Air Conditioning – another Nordhavn owner, as result of finding saltwater in his lazarette had been kind enough to post a warning on the owners site that all A/C hoses and fittings be inspected. In his raw water intake for the A/C he found non-marine grade plumbing connectors below the water line, which in less than 5 years had failed. Had he not been on the boat, this could have been a serious issue. Upon inspecting our system, we found the same below standard fittings had been used in the build. In addition we found the raw water hoses were of such poor quality, they were beginning to fail. We replaced all the raw water hoses (almost 50 feet) for the A/C system – not an easy job as they run through some very tight spaces.

Exhaust Fans were damaged by the lightning and we had to have them rebuilt instead of replaced. Why rebuilt? Because the model we have has been replaced by one where the frame was increased by less than an inch and would not into the space. So we had to buy all the parts and assemble them into our existing housing that fits the space. This was the most cost effective approach.

Refrigerator in Flybridge – we have a small U-line refrigerator/ice maker in the Flybridge which quit cooling. Fortunately Jim R at Deltaville Boatyard is well versed in refrigeration, but needed to have the unit taken to his workshop for diagnostics. This of course involves dis-assembling the cabinet it resides in, attaching it to a harness, and removing it using the crane and several people! Turns out it was a $27 part – a thermal control switch, that was most likely damaged by the lightning. Soon repaired, back on board, and back in operation.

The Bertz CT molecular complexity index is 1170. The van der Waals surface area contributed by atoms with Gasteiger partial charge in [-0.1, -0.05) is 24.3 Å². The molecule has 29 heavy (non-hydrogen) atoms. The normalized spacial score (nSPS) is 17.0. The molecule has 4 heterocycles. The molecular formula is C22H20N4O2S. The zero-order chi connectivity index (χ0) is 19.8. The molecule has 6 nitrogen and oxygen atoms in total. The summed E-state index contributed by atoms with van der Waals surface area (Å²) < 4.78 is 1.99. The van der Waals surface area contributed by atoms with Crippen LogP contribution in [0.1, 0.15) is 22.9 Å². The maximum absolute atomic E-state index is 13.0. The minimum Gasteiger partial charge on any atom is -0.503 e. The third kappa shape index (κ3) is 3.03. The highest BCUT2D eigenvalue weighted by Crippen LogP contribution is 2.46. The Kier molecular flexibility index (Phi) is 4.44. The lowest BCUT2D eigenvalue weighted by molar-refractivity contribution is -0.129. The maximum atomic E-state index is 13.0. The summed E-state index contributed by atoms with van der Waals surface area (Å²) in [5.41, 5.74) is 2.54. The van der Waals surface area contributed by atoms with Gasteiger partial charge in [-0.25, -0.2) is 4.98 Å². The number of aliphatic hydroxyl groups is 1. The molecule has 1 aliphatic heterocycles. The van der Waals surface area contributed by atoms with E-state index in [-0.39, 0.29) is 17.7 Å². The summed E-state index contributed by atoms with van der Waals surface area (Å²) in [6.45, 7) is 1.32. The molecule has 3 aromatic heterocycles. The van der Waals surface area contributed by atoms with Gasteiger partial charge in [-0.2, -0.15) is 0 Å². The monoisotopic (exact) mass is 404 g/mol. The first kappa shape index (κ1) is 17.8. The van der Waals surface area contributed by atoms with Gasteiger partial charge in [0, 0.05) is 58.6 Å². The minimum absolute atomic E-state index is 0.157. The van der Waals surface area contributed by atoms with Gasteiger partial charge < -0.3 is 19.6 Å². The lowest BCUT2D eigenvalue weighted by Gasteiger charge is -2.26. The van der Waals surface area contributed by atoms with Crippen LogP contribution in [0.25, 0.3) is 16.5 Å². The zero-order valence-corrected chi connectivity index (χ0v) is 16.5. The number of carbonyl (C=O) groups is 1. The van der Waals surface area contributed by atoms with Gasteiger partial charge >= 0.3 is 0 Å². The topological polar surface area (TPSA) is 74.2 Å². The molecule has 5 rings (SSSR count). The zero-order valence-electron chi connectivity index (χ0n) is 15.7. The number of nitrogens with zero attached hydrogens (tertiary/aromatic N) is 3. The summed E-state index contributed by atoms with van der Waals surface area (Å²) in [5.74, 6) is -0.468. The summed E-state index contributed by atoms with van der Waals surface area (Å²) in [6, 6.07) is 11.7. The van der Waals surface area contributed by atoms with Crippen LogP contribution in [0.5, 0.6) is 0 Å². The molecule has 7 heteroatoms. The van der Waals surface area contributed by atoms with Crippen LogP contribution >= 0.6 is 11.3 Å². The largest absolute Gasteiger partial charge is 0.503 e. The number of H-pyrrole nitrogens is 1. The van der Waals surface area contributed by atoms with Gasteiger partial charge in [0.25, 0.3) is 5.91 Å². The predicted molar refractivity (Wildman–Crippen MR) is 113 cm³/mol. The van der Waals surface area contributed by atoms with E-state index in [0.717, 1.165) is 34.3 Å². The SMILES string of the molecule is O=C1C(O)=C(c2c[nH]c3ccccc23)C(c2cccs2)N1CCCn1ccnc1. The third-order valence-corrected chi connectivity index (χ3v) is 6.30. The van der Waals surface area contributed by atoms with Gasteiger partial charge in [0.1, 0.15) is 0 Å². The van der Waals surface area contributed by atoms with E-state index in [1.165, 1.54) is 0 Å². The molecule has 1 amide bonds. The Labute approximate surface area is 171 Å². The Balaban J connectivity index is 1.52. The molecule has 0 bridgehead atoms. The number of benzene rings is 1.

We also has some screens designed for our two pilot house doors and the starboard side mid-ships door. Often we have been at anchorages where we want to open the doors for ventilation, but flies or mosquitoes make that undesirable. We worked with the Ship’s Tailor in Deltaville to design screens which fasten with Velcro and will enjoy our first chance to use them!


  1. #1 by captain@nordhavn72.com on November 18, 2012 - 11:11 am

    Test reply from GoDaddy webmail

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  2. #2 by Kathy Clark on November 18, 2012 - 11:00 am

    Comment test

    ________________________________

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  3. #3 by Roger Philips on November 15, 2012 - 9:08 pm

    Thanks much for the video, guys. Please tell me why you made a couple of 360s in the Chesapeake just after departing Fisherman’s Bay.

    Like

    • #4 by Kathy Clark on November 17, 2012 - 8:24 am

      We were doing some sea trials to test auto pilot.

      !END

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  4. #5 by Michael Cook on November 13, 2012 - 5:37 pm

    Hi Brad and Kathy, Thanks for the update and glad to hear that all is well after Sandy. I had an auto pilot problem some time ago and it turned out to be RF interference from the HF radio. A few feriods on the auto pilot wiring fixed the problem. The wire from the auto pilot to its fluxgate compass was not as well shielded as necessary when we used the HF radio. In your situation other types of RF interference may be a contributing factor. All the very best. Michael

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  5. #6 by Kathy Clark on November 13, 2012 - 2:53 pm

    Testing reply to email update.